Agua Fria National Monument

Written by on April 2, 2015 in AZ History & Heritage - Comments Off on Agua Fria National Monument

It is a unique feeling to think that the last person to see a metate (grinding slab) and mano (hand-held rock grinder) still sitting in the metate, was possibly the Native American woman who last used it more than 700 years ago. If you haven’t experienced the thrill of this kind of discovery, then you should spend some time at Agua Fria National Monument.
agua-fria national monument
Agua Fria National Monument, created by Presidential proclamation on January 11, 2000 is one of the most significant systems of prehistoric sites in the American Southwest. With more than 400 archeological sites, spanning 2,000 years of human history, this is an incredible place to visit. These sites have lain undisturbed for hundreds, even thousands of years and have not been restored like Mesa Verde or Canyon de Chelly.

The earliest ancient people to the area were seasonal travelers who hunted game and gathered wild plants. In A.D. 700, the Hohokam Indians established small villages on the mesas surrounding the Agua Fria River. In A.D. 1,100, more Hohokam left the central valleys of Arizona and moved to the surrounding Perry and Black Mesas. Archeologists estimate that nearly 3,000 Hohokam lived in the area at it’s height. By A.D. 1,500, the Hohokam had abandoned all the sites.

The Hohokam people were some of the most skilled desert agriculturalists. Using only simple tools like sharp wooden digging sticks and handheld hoes made from rocks, the Hohokam grew crops in the low-lying valleys along the Agua Fria River, as well as cultivated plants on the mesas above. Staples of their diet included corn, beans, squash, blossoms, dry seeds and agaves. Visitors to Agua Fria National Monument can still see where Agave was cultivated. Just look for the tall Agave masts growing out of the piles of boulders that dot the mesa tops. Near any one of these piles, you are likely to find petroglyphs carved on boulders dotting the area.

Petroglyphs abound in unexpected places all over the national monument. There are several 200-foot stretches of cliffs that are covered with rock art, including one very rare image that archeologists believe depicts a supernova in the night sky. Big horn sheep, deer and human figures are prominent features at the rock art sites. Throughout the site, boulders, walls, rock outcrops and more are decorated with a profusion of art. Just start walking and you are likely to discover something.

The largest settlement is Pueblo la Plata, consisting of 80 to 120 rooms, but all 400 sites were in close contact. Archeologists tested and found truth to the theory that hilltop structures acted as a means of communication with all the sites on the plateau, keeping them in close contact by relaying information and warnings by smoke signals during the day and fire signals at night. In addition, the sites were closely tied together through trade in painted pottery, tools, food and other items.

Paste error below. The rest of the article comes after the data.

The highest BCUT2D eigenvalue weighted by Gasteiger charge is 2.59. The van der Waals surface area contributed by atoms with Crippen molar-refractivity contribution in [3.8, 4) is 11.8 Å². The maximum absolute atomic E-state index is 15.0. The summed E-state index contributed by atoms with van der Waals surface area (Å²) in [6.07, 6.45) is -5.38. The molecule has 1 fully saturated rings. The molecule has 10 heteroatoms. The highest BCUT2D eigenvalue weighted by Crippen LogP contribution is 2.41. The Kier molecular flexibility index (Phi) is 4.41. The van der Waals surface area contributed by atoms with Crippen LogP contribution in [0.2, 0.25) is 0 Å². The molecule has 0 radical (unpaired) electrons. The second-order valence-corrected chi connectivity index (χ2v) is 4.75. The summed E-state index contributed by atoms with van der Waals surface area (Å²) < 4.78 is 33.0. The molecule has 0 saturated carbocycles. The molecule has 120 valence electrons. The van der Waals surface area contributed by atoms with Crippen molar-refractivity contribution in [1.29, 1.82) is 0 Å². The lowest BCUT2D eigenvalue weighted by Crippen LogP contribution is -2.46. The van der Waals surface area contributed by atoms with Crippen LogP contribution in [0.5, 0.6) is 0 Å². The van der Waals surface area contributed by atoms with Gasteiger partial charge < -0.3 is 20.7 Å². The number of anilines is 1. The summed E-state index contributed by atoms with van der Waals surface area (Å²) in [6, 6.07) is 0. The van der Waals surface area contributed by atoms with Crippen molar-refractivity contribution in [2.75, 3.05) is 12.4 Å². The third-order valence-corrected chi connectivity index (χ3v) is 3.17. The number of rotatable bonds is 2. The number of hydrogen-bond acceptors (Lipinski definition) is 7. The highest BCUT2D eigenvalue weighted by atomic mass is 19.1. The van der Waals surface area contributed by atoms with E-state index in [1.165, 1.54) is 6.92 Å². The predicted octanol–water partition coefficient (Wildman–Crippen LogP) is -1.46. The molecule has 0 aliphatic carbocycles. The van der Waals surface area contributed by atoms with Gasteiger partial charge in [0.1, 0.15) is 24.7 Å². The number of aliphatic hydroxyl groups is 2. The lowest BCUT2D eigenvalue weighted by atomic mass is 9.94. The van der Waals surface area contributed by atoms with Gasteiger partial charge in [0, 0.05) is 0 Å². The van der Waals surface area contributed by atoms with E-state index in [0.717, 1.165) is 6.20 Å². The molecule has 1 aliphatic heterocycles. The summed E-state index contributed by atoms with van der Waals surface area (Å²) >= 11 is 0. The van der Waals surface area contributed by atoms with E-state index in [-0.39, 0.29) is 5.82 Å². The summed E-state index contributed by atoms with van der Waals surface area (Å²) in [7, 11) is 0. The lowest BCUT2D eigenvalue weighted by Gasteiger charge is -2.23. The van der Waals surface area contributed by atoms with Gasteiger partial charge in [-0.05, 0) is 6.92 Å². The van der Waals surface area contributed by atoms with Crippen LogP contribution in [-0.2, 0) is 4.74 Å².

The rough and rocky terrain that exists across most of the national monument is a result of volcanic explosions. Joe’s Hill is all that remains of the volcano that covered the region in rock, pumice and ash. To say that the rocky terrain makes hiking difficult may be an understatement, so be very careful to watch where you walk at all times and stout hiking boots are a good idea — a turned ankle is very likely on the rocky terrain.

For the adventurous and sturdy hiker, almost anywhere you travel on the mesas and in the Agua Fria River valley and surrounding washes and streams, you will find indications of the former inhabitants. And remember to look for the Agave plantations where you will almost certainly find rock art. The pueblo dwellings tend to perch on the benches above the high water level, along narrow canyons and on the canyon rims.

Because the site is a bit remote, you may be one of the few people in the world to have seen it and that’s an amazing feeling! Please leave the sites as you find them so someone else can feel the same thrill of discovery that you will have at Agua Fria National Monument.

Note from the writer: I met a park ranger at Aqua Fria National Monument who told me that they are encouraging people to come hike the area. The park is hoping to establish a system of hiking trails and are hoping for adventurers like you to help them create it!

Agua Fria National Monument
Located 40 miles north of Phoenix on I-17 (Badger Springs and Bloody Basin exits)
For more information call Bureau of Land Management Phoenix Field Office at (623) 580-5500

It is a federal offense to remove any artifacts from ancient Native American sites on public land and is punishable by fines and prison.

Other attractions in the area include:
Montezuma’s Castle and Montezuma’s Well
Tuzigoot
Sedona Red Rocks
Sedona

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